Thursday, February 28, 2013

Three Ways to Tell Your Brand's Story

After a viewing of the 2013 British Arrow Awards winners, one notices the powerful storytelling of three commercials. Drama, realism and emotion were utilized.

The Guardian chose to employ news to transform a classic story, "The Three Little Pigs" (BBH agency) through drama. Perhaps an everyday occurrence, like a fire, could become exciting through its storytelling. Journalism could be fascinating.

The real life drama of a homeless woman is portrayed in "A Woman's Nightmare." (Publicis Conseil, Paris) The close camera and graininess of the film involve and affect the viewer, as does the interactive quality at the end, when the viewer could choose the film's ending.

Emotion connects viewers to brands. The strong film to promote the Channel 4 Paralympics (4creative agency) stirs us through music and documents the players' struggles. We understand that their difficulties resemble those of athletes without disabilities and applaud them.

These are three means of storytelling which are appropriate to the brands. Through artistry, the brand's values shine. A good story increases consumer interest and ultimately engagement. A few thoughts on branding...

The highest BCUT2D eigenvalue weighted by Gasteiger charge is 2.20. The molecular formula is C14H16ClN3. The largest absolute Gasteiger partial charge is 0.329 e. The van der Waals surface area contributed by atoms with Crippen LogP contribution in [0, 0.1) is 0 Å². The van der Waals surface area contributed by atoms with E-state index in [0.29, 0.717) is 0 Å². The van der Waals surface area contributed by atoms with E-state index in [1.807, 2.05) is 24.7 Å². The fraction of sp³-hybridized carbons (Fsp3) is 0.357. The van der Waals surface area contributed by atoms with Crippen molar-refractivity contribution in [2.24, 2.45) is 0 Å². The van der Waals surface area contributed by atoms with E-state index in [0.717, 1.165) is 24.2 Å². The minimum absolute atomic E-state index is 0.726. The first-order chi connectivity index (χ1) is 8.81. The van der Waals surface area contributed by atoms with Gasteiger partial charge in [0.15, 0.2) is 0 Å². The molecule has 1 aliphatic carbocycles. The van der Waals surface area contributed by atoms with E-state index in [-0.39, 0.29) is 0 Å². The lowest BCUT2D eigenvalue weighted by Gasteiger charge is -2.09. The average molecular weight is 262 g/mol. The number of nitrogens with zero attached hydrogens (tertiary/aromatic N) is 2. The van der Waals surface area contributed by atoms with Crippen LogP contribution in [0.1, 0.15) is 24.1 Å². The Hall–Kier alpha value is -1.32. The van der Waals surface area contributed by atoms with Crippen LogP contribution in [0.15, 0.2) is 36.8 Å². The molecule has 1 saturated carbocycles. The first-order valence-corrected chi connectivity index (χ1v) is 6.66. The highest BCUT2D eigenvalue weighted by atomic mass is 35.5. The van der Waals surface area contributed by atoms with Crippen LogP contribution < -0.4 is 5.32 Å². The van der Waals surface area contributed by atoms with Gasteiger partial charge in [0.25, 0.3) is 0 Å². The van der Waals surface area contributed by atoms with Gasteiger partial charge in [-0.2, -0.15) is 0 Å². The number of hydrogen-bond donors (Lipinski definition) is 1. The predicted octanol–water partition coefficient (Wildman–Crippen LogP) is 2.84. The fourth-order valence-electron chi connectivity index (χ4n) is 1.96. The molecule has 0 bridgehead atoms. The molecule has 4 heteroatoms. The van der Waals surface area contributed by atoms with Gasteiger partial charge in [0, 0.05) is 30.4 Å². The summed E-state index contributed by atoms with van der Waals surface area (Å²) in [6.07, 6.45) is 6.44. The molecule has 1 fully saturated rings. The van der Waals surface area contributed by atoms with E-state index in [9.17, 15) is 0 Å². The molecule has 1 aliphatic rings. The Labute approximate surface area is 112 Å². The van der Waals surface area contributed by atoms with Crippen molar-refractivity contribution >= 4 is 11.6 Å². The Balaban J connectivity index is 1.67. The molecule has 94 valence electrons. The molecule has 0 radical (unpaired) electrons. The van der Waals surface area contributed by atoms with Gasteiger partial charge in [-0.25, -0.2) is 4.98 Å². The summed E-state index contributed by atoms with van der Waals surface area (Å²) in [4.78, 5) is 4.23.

And just for fun: Public Enemy's "Harder than You Think" UK Paralympics version, which boosts their brand's story.

Monday, February 4, 2013

Abraham Lincoln, Account Planner

Ideas come from the most unlikely places.

We decided to see one of the Oscar nominees for Best Picture, "Lincoln."

The film depicts the President strategizing to pass the Thirteenth Amendment, which reminded us of planning in advertising. How could one best solve problems? What qualities are needed?

In the film, President Lincoln evidences many of these qualities.

Empathy: Lincoln understands the plight of African Americans when sympathetically speaking to his wife's maid.

Listening: The President listens with an openness and fairness to constituents who ask for his advice. Knowledge gleaned directly from the source is valuable.

Analysis: After gathering information, he uses it to solve problems from a different angle. He applies a mathematical principle he learned in the past to solve a human problem.

Storytelling: After solving a problem, he explains its solution through an engaging story.

Ideas from history for planners.